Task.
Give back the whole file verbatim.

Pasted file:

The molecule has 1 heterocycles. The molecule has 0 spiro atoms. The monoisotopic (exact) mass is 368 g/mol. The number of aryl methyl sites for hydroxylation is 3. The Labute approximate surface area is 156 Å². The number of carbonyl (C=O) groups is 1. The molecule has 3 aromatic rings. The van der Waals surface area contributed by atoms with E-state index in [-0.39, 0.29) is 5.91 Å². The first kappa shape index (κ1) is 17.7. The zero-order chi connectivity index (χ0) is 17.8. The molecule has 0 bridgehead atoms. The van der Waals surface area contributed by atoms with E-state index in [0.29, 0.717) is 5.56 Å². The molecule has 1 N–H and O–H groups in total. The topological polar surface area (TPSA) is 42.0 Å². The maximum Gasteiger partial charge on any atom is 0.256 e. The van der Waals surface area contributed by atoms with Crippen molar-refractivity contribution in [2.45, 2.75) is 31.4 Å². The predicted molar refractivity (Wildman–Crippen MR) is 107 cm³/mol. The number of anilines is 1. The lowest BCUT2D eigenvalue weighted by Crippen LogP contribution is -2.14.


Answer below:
The molecule has 1 heterocycles. The molecule has 0 spiro atoms. The monoisotopic (exact) mass is 368 g/mol. The number of aryl methyl sites for hydroxylation is 3. The Labute approximate surface area is 156 Å². The number of carbonyl (C=O) groups is 1. The molecule has 3 aromatic rings. The van der Waals surface area contributed by atoms with E-state index in [-0.39, 0.29) is 5.91 Å². The first kappa shape index (κ1) is 17.7. The zero-order chi connectivity index (χ0) is 17.8. The molecule has 0 bridgehead atoms. The van der Waals surface area contributed by atoms with E-state index in [0.29, 0.717) is 5.56 Å². The molecule has 1 N–H and O–H groups in total. The topological polar surface area (TPSA) is 42.0 Å². The maximum Gasteiger partial charge on any atom is 0.256 e. The van der Waals surface area contributed by atoms with Crippen molar-refractivity contribution in [2.45, 2.75) is 31.4 Å². The predicted molar refractivity (Wildman–Crippen MR) is 107 cm³/mol. The number of anilines is 1. The lowest BCUT2D eigenvalue weighted by Crippen LogP contribution is -2.14.